New design is the creation of new meanings; that is, new contexts for typographic possibilities. However, new meanings must be linked to existing ones. Even that design which “pushes the envelope” must build upon existing preconceptions. For unless a critical portion is understandable, the entire piece will be dismissed as complete nonsense. On the other hand, if no portion of the design is new, then it will appear so uninteresting that it might result in boredom and therefore be equally dismissed. Intriguing consumers with just the right amount of unrecognizable information spurs their interest. By initiating these changes of meaning, design educates the consumer to the changes in culture. Thus, design is a very powerful component in controlling our collective consciousness. However, design is also a subconscious process, and it is therefore nearly impossible for a designer to intentionally alter a specific cultural concept.
This process of reassimilation and adding or changing of meaning with each step creates an environment in our popular culture that is conducive to the assimilation of particular ideas. As this environment changes, it makes certain ideas ripe, or “ready to be liked.”
In this manner, meanings change, and over time great shifts take place. Since the creation of new meanings usually results in the replacement, displacement or change of older meanings, we may also wonder if some meanings become obsolete. We may ask, “Does obsolescence exist in design, and can we plan obsolescence?"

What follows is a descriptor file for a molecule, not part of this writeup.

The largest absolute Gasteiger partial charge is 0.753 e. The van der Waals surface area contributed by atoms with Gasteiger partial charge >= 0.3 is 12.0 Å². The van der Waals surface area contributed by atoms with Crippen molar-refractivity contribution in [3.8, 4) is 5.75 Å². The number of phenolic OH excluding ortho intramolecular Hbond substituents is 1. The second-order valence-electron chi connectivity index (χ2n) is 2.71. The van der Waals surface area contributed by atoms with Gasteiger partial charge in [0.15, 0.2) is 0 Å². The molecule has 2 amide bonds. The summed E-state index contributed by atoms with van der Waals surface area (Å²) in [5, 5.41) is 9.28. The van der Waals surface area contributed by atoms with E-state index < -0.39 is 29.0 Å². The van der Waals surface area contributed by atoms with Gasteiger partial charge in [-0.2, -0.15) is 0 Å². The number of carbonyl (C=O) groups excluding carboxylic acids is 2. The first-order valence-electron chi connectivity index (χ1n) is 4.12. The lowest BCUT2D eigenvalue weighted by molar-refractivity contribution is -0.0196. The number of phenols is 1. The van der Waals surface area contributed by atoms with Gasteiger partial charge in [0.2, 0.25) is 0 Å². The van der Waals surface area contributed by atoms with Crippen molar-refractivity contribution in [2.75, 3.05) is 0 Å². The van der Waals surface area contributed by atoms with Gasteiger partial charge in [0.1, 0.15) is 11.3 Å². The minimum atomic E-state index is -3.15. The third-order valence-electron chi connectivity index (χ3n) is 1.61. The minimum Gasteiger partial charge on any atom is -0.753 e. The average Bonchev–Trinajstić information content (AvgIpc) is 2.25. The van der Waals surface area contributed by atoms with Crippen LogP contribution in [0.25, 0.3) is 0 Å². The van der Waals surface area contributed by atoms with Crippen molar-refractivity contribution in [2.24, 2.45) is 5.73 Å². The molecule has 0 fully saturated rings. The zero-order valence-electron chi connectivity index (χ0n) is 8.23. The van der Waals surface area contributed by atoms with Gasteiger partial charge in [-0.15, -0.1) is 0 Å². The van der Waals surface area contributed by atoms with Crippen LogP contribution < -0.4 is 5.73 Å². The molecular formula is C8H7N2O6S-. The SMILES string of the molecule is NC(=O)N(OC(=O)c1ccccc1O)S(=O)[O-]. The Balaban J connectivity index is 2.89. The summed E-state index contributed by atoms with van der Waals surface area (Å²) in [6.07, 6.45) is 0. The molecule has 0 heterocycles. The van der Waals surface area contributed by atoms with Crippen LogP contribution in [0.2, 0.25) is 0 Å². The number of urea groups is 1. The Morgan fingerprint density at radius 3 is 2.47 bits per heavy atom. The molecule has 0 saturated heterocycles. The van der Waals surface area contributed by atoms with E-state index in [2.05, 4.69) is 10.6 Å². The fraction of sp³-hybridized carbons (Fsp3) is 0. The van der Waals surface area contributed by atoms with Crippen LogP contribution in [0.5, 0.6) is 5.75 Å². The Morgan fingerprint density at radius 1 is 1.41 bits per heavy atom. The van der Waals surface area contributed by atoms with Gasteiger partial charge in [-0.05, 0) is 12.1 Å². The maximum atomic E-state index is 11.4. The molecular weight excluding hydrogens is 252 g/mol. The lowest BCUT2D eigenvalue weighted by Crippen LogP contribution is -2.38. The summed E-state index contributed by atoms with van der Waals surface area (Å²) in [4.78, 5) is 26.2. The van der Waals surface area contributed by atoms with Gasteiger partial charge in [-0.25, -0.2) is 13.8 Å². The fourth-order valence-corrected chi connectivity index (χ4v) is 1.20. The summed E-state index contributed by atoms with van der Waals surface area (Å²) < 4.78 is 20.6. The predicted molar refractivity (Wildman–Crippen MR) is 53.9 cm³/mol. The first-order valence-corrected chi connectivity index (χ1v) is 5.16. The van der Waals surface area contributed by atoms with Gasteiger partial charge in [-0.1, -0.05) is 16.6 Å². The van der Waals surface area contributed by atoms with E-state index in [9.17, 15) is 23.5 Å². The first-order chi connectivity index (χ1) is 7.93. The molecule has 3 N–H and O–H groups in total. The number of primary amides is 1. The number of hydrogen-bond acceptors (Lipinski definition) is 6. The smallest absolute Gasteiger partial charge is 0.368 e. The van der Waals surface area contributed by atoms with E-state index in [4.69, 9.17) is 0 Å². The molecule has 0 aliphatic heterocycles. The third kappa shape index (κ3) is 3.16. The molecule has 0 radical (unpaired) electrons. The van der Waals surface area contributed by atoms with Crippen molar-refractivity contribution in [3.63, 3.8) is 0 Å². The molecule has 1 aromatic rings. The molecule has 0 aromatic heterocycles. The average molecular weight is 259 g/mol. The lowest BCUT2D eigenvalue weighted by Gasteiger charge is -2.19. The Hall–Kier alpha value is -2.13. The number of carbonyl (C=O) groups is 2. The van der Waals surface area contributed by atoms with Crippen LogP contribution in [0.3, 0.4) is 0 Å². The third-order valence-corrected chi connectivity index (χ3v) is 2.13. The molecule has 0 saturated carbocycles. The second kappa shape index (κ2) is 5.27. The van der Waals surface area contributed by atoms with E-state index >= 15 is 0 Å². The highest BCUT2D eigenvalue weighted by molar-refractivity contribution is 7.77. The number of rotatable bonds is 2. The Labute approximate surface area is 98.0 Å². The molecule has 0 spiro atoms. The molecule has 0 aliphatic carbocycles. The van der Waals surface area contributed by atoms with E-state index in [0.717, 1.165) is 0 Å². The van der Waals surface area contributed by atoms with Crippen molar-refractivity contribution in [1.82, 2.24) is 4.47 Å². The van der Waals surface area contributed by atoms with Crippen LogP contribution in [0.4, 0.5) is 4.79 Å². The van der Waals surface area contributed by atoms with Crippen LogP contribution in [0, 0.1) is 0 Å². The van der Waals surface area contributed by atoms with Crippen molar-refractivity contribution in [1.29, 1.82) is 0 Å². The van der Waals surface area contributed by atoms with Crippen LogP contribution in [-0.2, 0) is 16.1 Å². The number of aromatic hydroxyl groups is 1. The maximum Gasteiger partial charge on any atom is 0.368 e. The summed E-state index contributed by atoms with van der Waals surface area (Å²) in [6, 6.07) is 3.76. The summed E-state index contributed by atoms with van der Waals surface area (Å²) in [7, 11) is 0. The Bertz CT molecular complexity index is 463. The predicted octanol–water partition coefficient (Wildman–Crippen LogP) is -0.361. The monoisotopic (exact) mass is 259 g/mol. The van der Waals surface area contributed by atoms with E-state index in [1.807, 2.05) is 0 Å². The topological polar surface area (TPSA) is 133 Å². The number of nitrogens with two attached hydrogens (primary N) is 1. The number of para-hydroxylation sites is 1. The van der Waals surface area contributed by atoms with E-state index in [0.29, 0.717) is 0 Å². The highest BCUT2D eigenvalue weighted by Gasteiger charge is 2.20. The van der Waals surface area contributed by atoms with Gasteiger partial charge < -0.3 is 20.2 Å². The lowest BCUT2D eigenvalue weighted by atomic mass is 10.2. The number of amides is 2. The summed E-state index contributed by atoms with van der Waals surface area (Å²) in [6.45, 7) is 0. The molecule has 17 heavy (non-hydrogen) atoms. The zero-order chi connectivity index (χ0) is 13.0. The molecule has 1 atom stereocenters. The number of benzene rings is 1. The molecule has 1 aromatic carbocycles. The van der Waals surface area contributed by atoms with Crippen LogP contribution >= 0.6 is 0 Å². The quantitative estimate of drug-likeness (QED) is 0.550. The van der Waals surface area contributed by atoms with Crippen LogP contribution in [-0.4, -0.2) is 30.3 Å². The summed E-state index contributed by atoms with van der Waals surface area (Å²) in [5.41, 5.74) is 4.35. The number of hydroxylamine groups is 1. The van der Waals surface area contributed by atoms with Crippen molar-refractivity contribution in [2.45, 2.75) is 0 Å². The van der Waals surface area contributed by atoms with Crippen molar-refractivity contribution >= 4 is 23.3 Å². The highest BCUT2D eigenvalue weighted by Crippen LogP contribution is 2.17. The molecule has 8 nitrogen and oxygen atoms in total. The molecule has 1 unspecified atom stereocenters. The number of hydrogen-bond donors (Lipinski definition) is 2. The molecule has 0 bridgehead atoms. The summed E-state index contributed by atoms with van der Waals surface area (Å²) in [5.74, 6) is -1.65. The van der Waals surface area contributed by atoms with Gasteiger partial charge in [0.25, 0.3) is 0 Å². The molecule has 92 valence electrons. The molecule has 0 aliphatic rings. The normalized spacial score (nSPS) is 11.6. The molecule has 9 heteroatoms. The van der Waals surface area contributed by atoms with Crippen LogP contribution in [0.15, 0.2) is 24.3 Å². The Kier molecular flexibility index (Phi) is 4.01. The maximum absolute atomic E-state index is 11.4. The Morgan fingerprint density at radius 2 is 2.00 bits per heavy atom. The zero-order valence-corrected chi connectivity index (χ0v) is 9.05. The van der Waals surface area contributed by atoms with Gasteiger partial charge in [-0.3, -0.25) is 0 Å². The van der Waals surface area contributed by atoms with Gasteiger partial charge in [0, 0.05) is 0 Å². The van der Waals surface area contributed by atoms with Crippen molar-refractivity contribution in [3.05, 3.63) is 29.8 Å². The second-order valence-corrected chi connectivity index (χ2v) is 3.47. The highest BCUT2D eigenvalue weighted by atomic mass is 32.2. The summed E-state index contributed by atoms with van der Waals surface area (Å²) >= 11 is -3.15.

It is possible to engineer the components of a car or refrigerator to break down after a certain duration of use, thereby defining the product’s obsolescence. But is it possible to do this with a design style, typeface, or typographic form? Unlike industrial products that have a physical life, the lifespan of a typographic possibility is purely conceptual. Designs become obsolete as they are consumed by our culture, and subsequently forgotten in favor of other ones. Yet what was obsolete years ago is often revived from obsolescence to be reassimilated or expanded upon as appropriate to fit into new cultural meanings. This process repeats itself again and again, making obsolescence a temporary state in the world of design possibilities.
Because this ongoing change is affected by many different forces from numerous directions, it is impossible to predict what will happen next, or even how long-or short-lived any particular design idea might be. Since the life, or lives, of a design idea are dictated by its appropriateness for currently accepted ideas, it would be impossible to specifically plan the longevity of a design without also controlling these forces of style.